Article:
RRB takes a number of steps each year to ensure the accuracy of its calculations, such as checking that the sample of cases used to estimate benefit payments is complete, reviewing the work of new employees, and using electronic alerts to help prevent staff from entering incorrect information into its computer system. SSA and HHS also conduct high-level reviews of the calculation results to identify any significant changes from one year to the next. However, RRB's process includes manual data entry and its electronic edit checks cannot flag entries that are incorrect but plausible, which could lead to calculation errors. RRB also has limited documentation of its calculation process, and does not have formal policies on how staff should address some potential calculation errors and on how supervisors should review staff work. This is contrary to internal control standards for having quality data and documenting procedures. In terms of SSA and HHS, they do not currently review case-level calculations made by RRB, and cannot reasonably ensure that work used to determine the transfers they made and received is correct.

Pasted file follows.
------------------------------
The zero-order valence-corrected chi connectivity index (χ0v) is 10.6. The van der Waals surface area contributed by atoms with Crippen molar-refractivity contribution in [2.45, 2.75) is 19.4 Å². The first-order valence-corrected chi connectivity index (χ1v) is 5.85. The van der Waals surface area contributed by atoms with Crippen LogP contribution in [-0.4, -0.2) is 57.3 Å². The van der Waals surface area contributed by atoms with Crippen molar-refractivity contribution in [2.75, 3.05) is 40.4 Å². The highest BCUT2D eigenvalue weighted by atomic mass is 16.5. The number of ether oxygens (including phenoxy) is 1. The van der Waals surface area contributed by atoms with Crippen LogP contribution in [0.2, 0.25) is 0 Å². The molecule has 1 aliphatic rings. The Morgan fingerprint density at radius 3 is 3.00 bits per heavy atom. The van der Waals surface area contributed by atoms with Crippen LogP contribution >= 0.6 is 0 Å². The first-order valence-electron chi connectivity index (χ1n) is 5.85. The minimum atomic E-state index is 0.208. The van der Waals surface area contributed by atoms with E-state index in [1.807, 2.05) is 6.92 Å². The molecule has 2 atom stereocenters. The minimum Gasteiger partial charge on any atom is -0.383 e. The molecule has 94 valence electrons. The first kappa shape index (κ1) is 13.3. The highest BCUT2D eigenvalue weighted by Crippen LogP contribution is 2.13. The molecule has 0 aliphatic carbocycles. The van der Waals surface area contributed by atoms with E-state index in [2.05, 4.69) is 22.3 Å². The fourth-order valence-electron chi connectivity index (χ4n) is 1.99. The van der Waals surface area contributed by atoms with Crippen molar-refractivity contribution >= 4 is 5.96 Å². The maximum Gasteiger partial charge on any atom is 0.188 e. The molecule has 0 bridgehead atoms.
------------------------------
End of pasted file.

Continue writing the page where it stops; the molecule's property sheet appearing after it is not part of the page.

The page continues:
Why GAO Did This Study

RRB collects payroll taxes and administers retirement, disability, and Medicare benefits for rail workers and their families. A financial interchange exists between RRB, SSA, and HHS in order to put the trust funds for these benefits in the same financial position as if Social Security covered rail workers. RRB generally transfers to the Social Security and Hospital Insurance trust funds the taxes that would be collected from rail workers and employers, while SSA provides RRB the benefits that would otherwise be paid directly to rail workers. GAO was asked to review the financial interchange calculation process.